Regardless, to address the problem of capital and political-economy, for which much of the current crises rests upon, it is not simply capital that has a hegemonic stranglehold upon mass culture, it is the interleaved institutional forces that have mass culture in an intractable bind. If our political structures weren’t teetering on collapse, one could argue that these ideological, institutional forces could be rehabilitated. It would require constant rehabilitation so they may satisfy one very important, primary concern: are they serving us, all of us, including nature, or are we serving them, disproportionately so?
Problematically, our political structures are in decline, perhaps teetering on collapse. They are showing a lack of resilience brought about by neoliberalism and a permanent war economy. A permanent war economy twists and ultimately distorts reality beyond the point of rehabilitation for any cultural that thrives under its spell. Add into this mix that we live under the shadow of a growing global planetary crises for which our political-economy essentially ignores, and it is easy to become confident of a brutal outcome.
Hence, our political-economy does not invite exercises in civil rehabilitation. The political climate sweeping the west especially, is a climate of growing misery that suggests the servicing of our institutions and their ideologies are reaching a tipping point of the proverbial house-of-cards. If the current crisis cannot be turned around, we face either physical apocalypse brought about by nature’s corrective power, or the intellectual, emotional, spiritual impairment of our species — and with it, our means of understanding and articulating ourselves and the reality we have heretofore, thrived in. As a species, we may disappear into a noisy, jabbering but ultimately, mute silence, whether we are rendered so by nature, or by bread and circuses.
We have found ourselves in a sort of contemporary dark age. The stakes have never been higher. Events are in the driver seat, and we are being overtaken by them. This is not particularly new or unique in human history, except that the scale and scope of the problem has never been larger. It is the scale and scope that makes the situation dire.
And so, it is from here, that I breathe a stoic, primitive yawp into the face of the de facto inevitable. A blues howl, of sorts. Twelve bars and a cloud of dust… best regards to ROS and their guests on this series.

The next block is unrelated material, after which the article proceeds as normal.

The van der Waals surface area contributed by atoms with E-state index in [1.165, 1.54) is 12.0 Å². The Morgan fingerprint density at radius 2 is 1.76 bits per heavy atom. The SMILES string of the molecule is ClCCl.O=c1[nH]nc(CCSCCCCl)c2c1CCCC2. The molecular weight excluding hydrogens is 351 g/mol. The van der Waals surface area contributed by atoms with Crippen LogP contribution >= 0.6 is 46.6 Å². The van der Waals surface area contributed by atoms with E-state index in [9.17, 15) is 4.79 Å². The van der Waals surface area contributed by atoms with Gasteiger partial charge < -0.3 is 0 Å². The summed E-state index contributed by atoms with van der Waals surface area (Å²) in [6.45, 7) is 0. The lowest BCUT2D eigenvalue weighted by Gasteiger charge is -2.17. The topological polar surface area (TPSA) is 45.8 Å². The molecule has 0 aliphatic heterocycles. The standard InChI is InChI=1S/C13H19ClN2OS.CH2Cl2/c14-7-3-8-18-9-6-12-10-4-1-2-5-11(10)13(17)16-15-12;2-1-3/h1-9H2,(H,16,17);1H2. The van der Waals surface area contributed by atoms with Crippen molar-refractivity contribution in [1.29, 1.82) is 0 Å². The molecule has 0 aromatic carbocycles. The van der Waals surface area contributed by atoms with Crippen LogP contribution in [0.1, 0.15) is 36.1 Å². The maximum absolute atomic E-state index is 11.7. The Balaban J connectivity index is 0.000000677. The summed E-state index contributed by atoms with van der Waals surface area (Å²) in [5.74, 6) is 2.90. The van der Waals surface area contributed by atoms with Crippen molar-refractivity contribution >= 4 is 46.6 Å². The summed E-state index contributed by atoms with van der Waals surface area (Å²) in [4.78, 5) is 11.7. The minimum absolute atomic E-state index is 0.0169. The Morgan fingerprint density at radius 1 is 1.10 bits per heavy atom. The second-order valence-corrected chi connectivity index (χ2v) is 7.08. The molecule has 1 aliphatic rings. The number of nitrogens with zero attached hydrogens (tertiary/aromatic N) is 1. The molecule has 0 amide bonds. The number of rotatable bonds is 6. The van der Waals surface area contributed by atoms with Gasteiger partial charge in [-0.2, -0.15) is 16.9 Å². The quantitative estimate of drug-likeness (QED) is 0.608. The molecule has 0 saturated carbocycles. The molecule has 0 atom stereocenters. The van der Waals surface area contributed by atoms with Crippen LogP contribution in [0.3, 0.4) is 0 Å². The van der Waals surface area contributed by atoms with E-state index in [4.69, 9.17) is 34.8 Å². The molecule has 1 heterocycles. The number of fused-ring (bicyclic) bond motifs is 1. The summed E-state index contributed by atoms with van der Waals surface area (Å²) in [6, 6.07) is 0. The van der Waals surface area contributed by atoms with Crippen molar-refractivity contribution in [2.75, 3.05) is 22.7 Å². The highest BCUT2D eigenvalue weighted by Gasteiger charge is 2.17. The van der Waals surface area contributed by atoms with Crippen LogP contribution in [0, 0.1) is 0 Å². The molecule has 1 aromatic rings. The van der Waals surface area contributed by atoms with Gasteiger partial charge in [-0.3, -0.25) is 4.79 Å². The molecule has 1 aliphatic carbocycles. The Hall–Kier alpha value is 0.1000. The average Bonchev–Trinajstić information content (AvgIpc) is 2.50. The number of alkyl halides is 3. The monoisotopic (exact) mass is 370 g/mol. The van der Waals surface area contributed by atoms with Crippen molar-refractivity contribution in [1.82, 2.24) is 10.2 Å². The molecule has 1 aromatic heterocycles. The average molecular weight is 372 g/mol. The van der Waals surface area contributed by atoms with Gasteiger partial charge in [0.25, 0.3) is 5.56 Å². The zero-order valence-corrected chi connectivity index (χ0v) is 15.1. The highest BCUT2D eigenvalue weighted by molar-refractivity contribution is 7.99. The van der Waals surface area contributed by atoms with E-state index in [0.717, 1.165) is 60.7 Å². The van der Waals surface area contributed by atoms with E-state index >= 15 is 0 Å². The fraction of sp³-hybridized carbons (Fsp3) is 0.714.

Apocalypse Now?, Part 2: A Remade Man
Our apocalypse series began one week ago with one grim vision of the future. What if our machines managed to take control of their own code? If they began to self-regulate, even self-replicate? It’s an imaginable scenario—but one that’s still far off in the future.
But it sounds familiar in the biotech capital of Boston/Cambridge. Messing with our own code: that’s exactly what we human machines are up to, right now and more and more, in labs across this city and around the world. Thanks to a number of scientific breakthroughs—in particular, the editing technique known as CRISPR/Cas9—have made possible the manipulation of multiple genetic “sites,” in the service of eliminating genes that harm or hinder—or even to introduce genes that remake, strengthen, and speed up the species, or big parts of it.
The science-minded animators at Kurzgesagt have taken on CRISPR, and why it is being treated as a kind of genetic Holy Grail—or point of no return:
This show is prompted by the incredible pace of progress, and also by some fretting about what the unlocking of the genome might do. We’re inspired to live alongside George Church, the super-confident Harvard scientist behind some of CRISPR’s wildest possibilities: including reprogramming or ridding the world of malarial mosquitoes, reversing aging, and rescuing the woolly mammoth from extinction.
Church—bearded, striking—knows he’s presiding over a revolution, and speaks, to be fair, in terms of numerous safeguards against the apocalyptic possibilities.
But our guests, writer/physician Siddhartha Mukherjee and the philosopher Michael Sandel, remind us that tomorrow’s biotechnology will have an almost unimaginable capacity to surprise, that there may be Robert Oppenheimers among the genetic Edisons.
Mukherjee refers us to the 1905 prophesy of the Mendelian biologist William Bateson, who said:
“The science of heredity will soon provide power on a stupendous scale; and in some country… that power will be applied to control the composition of a nation.”
That may mean the revival of eugenics on a 21st-century, pay-to-play model. Does that make it OK?
We close with Pardis Sabeti, the biologist at the center of the Ebola fight of 2014. That wasn’t an apocalypse, but it was a serious cataclysm: a horrifying, hemorrhagic virus attacking a third-world healthcare system and against, for too long, global sluggishness and indifference. Sabeti says she works by day and worries at night on the prospect of a manmade superbug—Ebola set loose in the air.